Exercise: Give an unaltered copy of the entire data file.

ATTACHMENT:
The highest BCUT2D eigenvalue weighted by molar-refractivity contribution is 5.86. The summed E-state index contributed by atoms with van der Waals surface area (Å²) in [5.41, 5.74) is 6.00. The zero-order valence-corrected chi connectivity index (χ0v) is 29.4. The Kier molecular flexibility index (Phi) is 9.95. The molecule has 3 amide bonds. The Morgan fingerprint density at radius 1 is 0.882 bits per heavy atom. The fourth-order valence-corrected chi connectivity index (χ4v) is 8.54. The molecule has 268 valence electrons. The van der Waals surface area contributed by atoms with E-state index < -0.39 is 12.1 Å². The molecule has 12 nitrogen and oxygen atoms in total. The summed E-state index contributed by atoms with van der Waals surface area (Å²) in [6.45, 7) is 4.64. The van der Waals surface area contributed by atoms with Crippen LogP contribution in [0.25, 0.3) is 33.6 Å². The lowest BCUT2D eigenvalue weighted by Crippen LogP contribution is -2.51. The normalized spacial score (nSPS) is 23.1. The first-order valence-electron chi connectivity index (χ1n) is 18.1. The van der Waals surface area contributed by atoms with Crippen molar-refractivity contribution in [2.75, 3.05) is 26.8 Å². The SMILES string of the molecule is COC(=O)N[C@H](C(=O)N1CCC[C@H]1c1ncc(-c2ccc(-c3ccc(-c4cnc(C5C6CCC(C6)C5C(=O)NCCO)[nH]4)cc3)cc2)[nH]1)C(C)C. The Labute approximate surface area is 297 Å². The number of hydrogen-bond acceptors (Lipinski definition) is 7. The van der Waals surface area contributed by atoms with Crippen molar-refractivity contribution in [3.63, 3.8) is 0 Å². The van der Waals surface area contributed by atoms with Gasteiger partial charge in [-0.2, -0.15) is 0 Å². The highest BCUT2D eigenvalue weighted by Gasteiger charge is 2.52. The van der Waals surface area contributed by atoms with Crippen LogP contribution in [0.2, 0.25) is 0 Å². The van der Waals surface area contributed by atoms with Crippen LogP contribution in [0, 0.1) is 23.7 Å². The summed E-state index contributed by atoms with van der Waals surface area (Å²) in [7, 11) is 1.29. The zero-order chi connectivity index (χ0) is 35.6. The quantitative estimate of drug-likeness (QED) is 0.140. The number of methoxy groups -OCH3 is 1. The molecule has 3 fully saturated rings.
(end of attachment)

The highest BCUT2D eigenvalue weighted by molar-refractivity contribution is 5.86. The summed E-state index contributed by atoms with van der Waals surface area (Å²) in [5.41, 5.74) is 6.00. The zero-order valence-corrected chi connectivity index (χ0v) is 29.4. The Kier molecular flexibility index (Phi) is 9.95. The molecule has 3 amide bonds. The Morgan fingerprint density at radius 1 is 0.882 bits per heavy atom. The fourth-order valence-corrected chi connectivity index (χ4v) is 8.54. The molecule has 268 valence electrons. The van der Waals surface area contributed by atoms with E-state index < -0.39 is 12.1 Å². The molecule has 12 nitrogen and oxygen atoms in total. The summed E-state index contributed by atoms with van der Waals surface area (Å²) in [6.45, 7) is 4.64. The van der Waals surface area contributed by atoms with Crippen LogP contribution in [0.25, 0.3) is 33.6 Å². The lowest BCUT2D eigenvalue weighted by Crippen LogP contribution is -2.51. The normalized spacial score (nSPS) is 23.1. The first-order valence-electron chi connectivity index (χ1n) is 18.1. The van der Waals surface area contributed by atoms with Crippen molar-refractivity contribution in [2.75, 3.05) is 26.8 Å². The SMILES string of the molecule is COC(=O)N[C@H](C(=O)N1CCC[C@H]1c1ncc(-c2ccc(-c3ccc(-c4cnc(C5C6CCC(C6)C5C(=O)NCCO)[nH]4)cc3)cc2)[nH]1)C(C)C. The Labute approximate surface area is 297 Å². The number of hydrogen-bond acceptors (Lipinski definition) is 7. The van der Waals surface area contributed by atoms with Crippen molar-refractivity contribution in [3.63, 3.8) is 0 Å². The van der Waals surface area contributed by atoms with Gasteiger partial charge in [-0.2, -0.15) is 0 Å². The highest BCUT2D eigenvalue weighted by Gasteiger charge is 2.52. The van der Waals surface area contributed by atoms with Crippen LogP contribution in [0.2, 0.25) is 0 Å². The van der Waals surface area contributed by atoms with Crippen LogP contribution in [0, 0.1) is 23.7 Å². The summed E-state index contributed by atoms with van der Waals surface area (Å²) in [7, 11) is 1.29. The zero-order chi connectivity index (χ0) is 35.6. The quantitative estimate of drug-likeness (QED) is 0.140. The number of methoxy groups -OCH3 is 1. The molecule has 3 fully saturated rings.